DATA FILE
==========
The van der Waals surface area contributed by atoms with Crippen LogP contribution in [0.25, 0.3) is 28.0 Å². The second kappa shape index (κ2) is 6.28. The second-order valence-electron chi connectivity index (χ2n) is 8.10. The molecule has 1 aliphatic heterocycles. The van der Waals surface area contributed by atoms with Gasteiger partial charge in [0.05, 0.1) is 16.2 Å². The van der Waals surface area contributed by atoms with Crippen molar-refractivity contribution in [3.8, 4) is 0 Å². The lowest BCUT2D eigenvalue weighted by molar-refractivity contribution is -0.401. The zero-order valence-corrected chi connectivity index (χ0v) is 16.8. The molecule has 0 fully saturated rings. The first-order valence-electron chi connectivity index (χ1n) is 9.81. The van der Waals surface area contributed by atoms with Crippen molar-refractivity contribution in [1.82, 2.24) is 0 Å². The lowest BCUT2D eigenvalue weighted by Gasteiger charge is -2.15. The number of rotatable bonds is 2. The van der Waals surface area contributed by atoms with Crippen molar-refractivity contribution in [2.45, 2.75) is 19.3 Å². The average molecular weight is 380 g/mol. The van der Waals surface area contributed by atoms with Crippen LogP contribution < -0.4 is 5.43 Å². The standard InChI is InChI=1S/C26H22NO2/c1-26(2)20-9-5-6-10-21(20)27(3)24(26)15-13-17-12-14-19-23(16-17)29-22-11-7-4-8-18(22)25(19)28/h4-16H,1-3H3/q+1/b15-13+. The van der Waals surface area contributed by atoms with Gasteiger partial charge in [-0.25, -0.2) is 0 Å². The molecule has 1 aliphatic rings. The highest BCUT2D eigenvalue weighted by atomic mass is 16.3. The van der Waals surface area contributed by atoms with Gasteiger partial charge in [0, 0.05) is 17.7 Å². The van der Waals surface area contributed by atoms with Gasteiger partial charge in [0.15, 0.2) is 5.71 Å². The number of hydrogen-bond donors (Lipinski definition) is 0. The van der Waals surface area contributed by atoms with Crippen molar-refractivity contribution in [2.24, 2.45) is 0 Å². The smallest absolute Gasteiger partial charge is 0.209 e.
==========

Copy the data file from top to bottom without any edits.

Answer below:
The van der Waals surface area contributed by atoms with Crippen LogP contribution in [0.25, 0.3) is 28.0 Å². The second kappa shape index (κ2) is 6.28. The second-order valence-electron chi connectivity index (χ2n) is 8.10. The molecule has 1 aliphatic heterocycles. The van der Waals surface area contributed by atoms with Gasteiger partial charge in [0.05, 0.1) is 16.2 Å². The van der Waals surface area contributed by atoms with Crippen molar-refractivity contribution in [3.8, 4) is 0 Å². The lowest BCUT2D eigenvalue weighted by molar-refractivity contribution is -0.401. The zero-order valence-corrected chi connectivity index (χ0v) is 16.8. The molecule has 0 fully saturated rings. The first-order valence-electron chi connectivity index (χ1n) is 9.81. The van der Waals surface area contributed by atoms with Crippen molar-refractivity contribution in [1.82, 2.24) is 0 Å². The lowest BCUT2D eigenvalue weighted by Gasteiger charge is -2.15. The number of rotatable bonds is 2. The van der Waals surface area contributed by atoms with Crippen molar-refractivity contribution in [2.45, 2.75) is 19.3 Å². The average molecular weight is 380 g/mol. The van der Waals surface area contributed by atoms with Crippen LogP contribution < -0.4 is 5.43 Å². The standard InChI is InChI=1S/C26H22NO2/c1-26(2)20-9-5-6-10-21(20)27(3)24(26)15-13-17-12-14-19-23(16-17)29-22-11-7-4-8-18(22)25(19)28/h4-16H,1-3H3/q+1/b15-13+. The van der Waals surface area contributed by atoms with Gasteiger partial charge in [-0.25, -0.2) is 0 Å². The molecule has 1 aliphatic rings. The highest BCUT2D eigenvalue weighted by atomic mass is 16.3. The van der Waals surface area contributed by atoms with Gasteiger partial charge in [0, 0.05) is 17.7 Å². The van der Waals surface area contributed by atoms with Gasteiger partial charge in [0.15, 0.2) is 5.71 Å². The number of hydrogen-bond donors (Lipinski definition) is 0. The van der Waals surface area contributed by atoms with Crippen molar-refractivity contribution in [2.24, 2.45) is 0 Å². The smallest absolute Gasteiger partial charge is 0.209 e.